• There will be mutual recognition of qualifications across UK borders
  • The role of the medical royal colleges in setting standards and curricula would continue.



The medical profession is independently and centrally regulated by the GMC across the UK, which is ultimately accountable to the UK Parliament. An independent Scotland would have to re-establish the regulation of the medical profession in legislation and replicate the core functions of the GMC in Scotland. 

The current system allows registered and licensed doctors to work in all four countries of the UK, which is especially important for those in the border regions, the newly qualified and those with highly specialised expertise. In our view, it would be preferable to maintain this ease of travel.

Therefore, in the event of independence, doctors will want to know:

  • How the medical profession will be regulated
  • How the responsibility for regulating the medical profession would be transferred to Scotland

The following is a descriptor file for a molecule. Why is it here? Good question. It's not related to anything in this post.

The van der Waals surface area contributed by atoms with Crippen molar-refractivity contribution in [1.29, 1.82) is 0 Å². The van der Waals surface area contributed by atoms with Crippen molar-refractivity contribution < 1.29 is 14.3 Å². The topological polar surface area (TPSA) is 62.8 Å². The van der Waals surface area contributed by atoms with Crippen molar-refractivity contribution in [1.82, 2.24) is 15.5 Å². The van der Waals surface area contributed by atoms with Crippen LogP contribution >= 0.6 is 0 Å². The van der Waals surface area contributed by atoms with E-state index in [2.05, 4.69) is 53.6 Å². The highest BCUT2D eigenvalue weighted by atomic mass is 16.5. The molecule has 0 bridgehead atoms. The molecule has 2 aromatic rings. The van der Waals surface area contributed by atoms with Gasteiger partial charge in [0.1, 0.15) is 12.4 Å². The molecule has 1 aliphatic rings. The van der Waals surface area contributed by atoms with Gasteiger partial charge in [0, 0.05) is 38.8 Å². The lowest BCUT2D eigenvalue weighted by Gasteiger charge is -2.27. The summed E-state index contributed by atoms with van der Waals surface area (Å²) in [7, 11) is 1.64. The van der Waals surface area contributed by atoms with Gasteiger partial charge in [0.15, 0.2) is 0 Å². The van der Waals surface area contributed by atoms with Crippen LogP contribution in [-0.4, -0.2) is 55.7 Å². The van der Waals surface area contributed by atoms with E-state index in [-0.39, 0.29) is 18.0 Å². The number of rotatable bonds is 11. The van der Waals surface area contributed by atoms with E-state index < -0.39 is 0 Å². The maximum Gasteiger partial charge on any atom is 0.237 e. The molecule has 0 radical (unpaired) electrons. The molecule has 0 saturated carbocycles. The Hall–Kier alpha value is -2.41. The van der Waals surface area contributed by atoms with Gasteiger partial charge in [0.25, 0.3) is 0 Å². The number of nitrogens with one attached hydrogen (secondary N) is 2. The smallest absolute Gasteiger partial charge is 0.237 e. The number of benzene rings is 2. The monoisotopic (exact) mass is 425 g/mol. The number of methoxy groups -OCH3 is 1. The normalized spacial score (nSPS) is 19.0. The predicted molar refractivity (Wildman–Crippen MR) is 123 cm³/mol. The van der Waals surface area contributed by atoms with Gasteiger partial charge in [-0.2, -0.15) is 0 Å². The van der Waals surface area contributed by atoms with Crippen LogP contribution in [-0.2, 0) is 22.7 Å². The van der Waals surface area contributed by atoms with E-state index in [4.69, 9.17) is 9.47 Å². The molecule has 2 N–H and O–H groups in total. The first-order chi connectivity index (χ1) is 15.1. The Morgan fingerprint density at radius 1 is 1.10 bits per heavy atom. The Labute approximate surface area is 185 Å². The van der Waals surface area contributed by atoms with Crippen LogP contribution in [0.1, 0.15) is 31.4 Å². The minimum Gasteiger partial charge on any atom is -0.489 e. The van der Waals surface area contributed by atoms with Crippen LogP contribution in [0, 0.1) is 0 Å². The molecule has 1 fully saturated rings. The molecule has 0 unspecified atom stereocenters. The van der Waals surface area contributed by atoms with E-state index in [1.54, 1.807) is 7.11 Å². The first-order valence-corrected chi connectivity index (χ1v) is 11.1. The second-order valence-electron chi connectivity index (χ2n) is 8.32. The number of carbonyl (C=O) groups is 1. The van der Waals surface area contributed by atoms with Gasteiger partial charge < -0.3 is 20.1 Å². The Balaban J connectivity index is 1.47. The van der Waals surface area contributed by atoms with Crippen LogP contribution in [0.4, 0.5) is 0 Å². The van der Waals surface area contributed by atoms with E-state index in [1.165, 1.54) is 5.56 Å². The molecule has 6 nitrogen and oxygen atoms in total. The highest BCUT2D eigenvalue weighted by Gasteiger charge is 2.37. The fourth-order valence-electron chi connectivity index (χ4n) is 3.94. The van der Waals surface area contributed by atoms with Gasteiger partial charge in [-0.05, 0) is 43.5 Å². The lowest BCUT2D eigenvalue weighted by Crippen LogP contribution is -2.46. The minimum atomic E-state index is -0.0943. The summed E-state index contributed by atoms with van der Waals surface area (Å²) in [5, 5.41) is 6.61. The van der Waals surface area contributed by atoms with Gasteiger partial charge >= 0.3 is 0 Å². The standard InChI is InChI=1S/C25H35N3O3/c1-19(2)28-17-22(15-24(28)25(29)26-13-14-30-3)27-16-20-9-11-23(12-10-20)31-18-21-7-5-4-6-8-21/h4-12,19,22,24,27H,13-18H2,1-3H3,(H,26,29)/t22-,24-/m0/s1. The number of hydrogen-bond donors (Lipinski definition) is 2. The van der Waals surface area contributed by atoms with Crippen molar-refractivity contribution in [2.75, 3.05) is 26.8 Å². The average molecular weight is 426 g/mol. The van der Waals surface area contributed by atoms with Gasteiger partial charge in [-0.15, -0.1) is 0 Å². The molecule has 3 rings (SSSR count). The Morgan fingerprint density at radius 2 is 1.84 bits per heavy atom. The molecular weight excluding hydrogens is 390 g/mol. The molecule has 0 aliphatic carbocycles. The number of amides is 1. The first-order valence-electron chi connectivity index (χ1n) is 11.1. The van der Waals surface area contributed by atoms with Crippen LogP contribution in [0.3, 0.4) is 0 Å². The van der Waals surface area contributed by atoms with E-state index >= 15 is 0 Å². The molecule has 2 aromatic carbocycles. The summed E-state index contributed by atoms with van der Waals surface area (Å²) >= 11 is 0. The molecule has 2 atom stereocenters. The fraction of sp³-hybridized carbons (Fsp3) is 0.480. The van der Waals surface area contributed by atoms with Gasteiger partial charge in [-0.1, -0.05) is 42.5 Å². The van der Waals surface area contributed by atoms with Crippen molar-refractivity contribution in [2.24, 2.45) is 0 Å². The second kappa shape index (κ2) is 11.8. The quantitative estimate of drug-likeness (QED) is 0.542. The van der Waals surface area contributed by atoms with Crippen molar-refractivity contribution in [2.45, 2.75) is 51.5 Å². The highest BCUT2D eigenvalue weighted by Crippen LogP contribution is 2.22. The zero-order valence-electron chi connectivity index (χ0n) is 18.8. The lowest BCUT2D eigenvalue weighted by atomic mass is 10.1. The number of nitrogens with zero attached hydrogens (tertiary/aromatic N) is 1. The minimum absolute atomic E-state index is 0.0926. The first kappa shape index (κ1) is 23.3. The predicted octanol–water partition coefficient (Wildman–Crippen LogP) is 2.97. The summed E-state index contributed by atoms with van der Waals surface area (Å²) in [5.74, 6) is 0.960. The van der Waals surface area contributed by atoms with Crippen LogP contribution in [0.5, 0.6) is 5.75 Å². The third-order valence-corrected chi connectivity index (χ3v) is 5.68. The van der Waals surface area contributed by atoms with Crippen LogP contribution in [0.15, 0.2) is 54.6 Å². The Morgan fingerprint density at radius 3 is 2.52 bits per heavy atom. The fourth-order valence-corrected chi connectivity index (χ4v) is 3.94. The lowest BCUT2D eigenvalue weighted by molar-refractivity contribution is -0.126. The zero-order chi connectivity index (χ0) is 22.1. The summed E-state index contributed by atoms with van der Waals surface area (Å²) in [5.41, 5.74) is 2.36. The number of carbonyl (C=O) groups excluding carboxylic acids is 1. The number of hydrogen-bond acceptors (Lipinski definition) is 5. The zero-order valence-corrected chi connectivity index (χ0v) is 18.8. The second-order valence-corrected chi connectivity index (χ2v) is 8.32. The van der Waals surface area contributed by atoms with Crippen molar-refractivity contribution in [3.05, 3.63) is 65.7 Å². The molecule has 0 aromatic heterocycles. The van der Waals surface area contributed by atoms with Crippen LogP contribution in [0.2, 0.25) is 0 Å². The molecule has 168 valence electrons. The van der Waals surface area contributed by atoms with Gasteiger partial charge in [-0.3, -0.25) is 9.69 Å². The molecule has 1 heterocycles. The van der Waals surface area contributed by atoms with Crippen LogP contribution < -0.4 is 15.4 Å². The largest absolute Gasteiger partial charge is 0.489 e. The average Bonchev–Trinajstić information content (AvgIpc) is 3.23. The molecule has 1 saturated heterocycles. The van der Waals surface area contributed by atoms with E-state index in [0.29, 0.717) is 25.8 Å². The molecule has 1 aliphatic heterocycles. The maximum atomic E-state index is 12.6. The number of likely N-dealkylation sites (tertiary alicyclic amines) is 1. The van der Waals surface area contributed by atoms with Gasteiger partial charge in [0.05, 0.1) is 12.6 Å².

• Whether there would still be a role for the GMC and what it would be.


Workforce, contracts and pay

As well as having the same training structure, UK health systems broadly employ doctors within very similar (often the same) payment structures and with the same job titles, this consistency further facilitates mobility across the four UK health services.

Since devolution, the Scottish Government has had the option to employ and pay its medical workforce in a different way to the rest of the UK but has largely chosen not to do so. We may see further divergence, particularly for general practitioners and consultants in coming years, and an independent Scotland could increase the likelihood of differentiation.